In the Yerushalmi, there is a debate whether this principle applies to just wheat or rice, or other combinations as well. Ramban sides with the position that it is just wheat and rice,

ורבי הילא בשם ריש לקיש סבר דאין לך גורר אלא החטים את האורז בלבד, אבל שעורין אינן גוררין אורז, ולא חטין עצמן גוררין מין אחר… שמעינן השתא… אף על גב דרובא אורז גורר, ואף על פי שאין בדגן אפילו כזית בכדי אכילת פרס, כיון דאיכא טעמא לא בטיל, ולא עוד אלא שגורר,ואילו שאר כל המינין עם החטים או אפילו אורז עם שאר ארבעת המינין אינו כן, אלא ודאי אם עשה עיסה ויש בה כשיעור מחמשת המינין ועירב בה אחד מכל שאר המינין אזלינן בתר רובא, ואי רובא וטעמא דגן חייבת, ואי לית בה רוב דגן לאו לחם הוא ופטורה, וכן הלכתא.

[I would add to this a general approach that I have regarding this and other issues, which is that the use of wheat flower which is necessary for chameitz or matzah on Pesach or bread for HaMotzi is not defined like, say, נבילה, where we ask if you have a kezayit of the thing itself. Flour is just one ingredient (the other being water) in the making of this thing called “bread.” As such, it is possible to imagine that even if we need wheat, and even if in this case wheat is only a small percentage, nevertheless, as long as it is an ingredient in a way that it combines with the other ingredients (i.e., rice) the end result is still called “bread.”]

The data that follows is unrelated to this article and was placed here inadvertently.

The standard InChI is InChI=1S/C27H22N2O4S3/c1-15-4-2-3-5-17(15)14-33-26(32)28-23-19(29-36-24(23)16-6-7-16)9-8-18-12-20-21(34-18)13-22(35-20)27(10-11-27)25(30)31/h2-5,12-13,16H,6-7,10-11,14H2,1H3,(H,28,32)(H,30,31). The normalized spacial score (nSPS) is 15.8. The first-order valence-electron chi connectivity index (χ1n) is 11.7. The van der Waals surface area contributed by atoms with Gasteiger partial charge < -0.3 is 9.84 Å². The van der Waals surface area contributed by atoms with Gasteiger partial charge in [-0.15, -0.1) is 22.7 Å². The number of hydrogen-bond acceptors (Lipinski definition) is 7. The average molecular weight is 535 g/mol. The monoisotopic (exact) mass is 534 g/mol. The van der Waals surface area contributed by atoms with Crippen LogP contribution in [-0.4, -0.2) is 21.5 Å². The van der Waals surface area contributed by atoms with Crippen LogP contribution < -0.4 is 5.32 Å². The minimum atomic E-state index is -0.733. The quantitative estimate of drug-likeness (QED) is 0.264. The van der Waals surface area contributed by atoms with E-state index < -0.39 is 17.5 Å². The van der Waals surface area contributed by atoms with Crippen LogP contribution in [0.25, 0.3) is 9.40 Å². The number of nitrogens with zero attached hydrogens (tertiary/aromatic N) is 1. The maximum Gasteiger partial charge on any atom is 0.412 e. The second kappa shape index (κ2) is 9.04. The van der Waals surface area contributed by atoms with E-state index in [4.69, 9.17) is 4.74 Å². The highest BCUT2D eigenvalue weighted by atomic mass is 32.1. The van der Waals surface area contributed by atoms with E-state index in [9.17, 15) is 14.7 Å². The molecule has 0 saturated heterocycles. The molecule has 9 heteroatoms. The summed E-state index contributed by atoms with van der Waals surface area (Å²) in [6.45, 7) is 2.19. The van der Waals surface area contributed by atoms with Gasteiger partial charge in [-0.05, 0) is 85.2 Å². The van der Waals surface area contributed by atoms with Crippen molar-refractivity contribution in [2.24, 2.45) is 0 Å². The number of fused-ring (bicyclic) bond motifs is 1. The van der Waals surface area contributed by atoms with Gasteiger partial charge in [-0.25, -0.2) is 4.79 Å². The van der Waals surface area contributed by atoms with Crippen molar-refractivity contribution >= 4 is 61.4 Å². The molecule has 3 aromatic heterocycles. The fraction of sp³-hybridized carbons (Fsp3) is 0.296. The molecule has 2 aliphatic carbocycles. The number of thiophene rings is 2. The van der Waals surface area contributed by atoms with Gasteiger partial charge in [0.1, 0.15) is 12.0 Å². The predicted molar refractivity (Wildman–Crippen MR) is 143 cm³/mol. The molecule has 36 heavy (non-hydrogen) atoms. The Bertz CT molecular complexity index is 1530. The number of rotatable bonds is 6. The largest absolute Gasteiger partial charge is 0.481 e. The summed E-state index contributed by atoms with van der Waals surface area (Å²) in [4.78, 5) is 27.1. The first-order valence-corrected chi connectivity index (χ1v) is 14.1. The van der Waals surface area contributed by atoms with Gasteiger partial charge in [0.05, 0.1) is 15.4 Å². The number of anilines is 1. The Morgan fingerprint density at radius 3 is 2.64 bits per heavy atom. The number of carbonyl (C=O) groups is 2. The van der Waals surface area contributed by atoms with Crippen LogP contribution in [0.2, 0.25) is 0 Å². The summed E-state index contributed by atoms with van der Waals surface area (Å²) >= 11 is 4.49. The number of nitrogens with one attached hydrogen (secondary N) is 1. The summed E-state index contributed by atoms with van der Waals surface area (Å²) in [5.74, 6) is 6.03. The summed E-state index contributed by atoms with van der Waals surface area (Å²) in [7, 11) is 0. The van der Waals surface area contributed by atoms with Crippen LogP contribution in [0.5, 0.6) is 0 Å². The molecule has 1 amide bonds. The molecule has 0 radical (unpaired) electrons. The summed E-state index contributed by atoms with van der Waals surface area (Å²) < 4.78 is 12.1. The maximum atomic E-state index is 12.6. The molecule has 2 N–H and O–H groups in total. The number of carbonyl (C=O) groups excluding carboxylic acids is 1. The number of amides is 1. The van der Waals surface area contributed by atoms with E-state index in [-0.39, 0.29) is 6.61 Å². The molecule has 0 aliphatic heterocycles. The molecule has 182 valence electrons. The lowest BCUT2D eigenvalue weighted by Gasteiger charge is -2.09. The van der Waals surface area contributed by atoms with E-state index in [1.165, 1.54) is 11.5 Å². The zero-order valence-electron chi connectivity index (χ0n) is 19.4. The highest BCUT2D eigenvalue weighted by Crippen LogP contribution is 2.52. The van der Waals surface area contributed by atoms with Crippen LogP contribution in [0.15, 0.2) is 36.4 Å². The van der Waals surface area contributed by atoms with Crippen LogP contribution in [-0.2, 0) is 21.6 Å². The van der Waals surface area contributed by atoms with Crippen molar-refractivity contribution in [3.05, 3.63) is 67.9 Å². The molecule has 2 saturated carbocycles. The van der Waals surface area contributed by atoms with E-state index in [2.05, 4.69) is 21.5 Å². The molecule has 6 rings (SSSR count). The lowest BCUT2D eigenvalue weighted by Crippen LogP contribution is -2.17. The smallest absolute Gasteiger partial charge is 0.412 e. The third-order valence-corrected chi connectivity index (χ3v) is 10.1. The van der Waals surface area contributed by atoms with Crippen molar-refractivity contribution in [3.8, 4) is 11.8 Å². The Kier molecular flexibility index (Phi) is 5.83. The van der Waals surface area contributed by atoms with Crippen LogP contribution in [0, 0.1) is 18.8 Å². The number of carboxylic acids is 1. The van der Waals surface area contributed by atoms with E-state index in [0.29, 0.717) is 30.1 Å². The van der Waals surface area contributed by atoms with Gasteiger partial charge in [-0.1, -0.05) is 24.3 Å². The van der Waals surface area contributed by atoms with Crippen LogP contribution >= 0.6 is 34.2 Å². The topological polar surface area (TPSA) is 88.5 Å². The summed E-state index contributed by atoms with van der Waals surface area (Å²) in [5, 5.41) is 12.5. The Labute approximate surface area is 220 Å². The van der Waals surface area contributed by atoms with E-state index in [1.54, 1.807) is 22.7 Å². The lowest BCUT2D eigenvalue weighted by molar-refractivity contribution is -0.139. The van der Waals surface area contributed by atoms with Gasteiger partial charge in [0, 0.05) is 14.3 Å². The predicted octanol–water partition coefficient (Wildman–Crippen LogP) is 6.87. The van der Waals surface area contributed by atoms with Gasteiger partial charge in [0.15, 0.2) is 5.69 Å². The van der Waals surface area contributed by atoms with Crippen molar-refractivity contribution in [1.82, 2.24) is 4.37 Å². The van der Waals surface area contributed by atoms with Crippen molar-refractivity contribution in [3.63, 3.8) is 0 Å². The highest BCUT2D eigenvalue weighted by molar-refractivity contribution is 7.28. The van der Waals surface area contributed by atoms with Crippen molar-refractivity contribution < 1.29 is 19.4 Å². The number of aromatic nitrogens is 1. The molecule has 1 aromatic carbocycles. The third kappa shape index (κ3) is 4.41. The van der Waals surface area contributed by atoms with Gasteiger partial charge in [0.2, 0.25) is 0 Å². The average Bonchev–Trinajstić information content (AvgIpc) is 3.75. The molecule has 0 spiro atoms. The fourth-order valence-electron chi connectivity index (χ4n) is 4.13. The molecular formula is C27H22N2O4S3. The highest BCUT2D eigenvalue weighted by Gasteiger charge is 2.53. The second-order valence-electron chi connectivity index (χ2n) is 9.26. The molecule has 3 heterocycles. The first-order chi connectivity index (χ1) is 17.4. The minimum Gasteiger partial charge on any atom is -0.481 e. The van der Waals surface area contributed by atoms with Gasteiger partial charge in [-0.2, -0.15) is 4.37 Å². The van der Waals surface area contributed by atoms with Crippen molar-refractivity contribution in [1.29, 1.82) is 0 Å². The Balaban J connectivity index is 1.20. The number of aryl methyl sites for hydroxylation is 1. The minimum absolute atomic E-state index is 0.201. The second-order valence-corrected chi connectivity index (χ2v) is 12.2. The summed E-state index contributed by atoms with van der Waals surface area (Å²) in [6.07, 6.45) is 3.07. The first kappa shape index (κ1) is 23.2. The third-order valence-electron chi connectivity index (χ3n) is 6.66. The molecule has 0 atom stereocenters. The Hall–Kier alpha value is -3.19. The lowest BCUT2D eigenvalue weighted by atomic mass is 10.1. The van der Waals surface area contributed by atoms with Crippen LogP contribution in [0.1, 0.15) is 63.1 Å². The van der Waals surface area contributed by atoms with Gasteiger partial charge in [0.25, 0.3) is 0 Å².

One question is does it only apply to wheat and rice, to which, as we have seen, Ramban answers yes. This halakha is brought down in Mishnah Torah, Hilkhot Bikkurim 6:11 and Hilkhot Chameiz uMatzah 6:5, where he only mentions rice and wheat. Shulchan Arukh YD 324:9 and OC 453:2 also only mentions wheat and rice. However, Shakh YD 324:17 states that it seems that the Tur – who uses the word דגן and not חטים – disagrees with the Shulchan Arukh and would apply it to all 5 types of grain (but presumably only with rice).

There is another debate about whether you need the appropriate shiur to be of grain in the dough – even if there is much more rice than wheat – in order to make HaMotzi or to separate challah. For HaMotzi, that would be a kezayit, and for challah, 43 eggs. There is no mention of this in Rambam or in the Shulchan Arukh. Ramban states that a shiur is needed in the mixture, but the ration of wheat:rice can be extremely small. Even if the wheat flour is a tiny amount, and you can’t eat a shiur of wheat in time, it is considered bread as long as there is a kezayit (or 43 eggs worth) of wheat flour. Ra’avad, in the two Rambam’s above, says that you need a shiur of the wheat flour, plus a proportion of 1:8 or 1:9 – כזית בכדי אכילת פרס – so you can eat the minimum amount of wheat flour in the requisite time.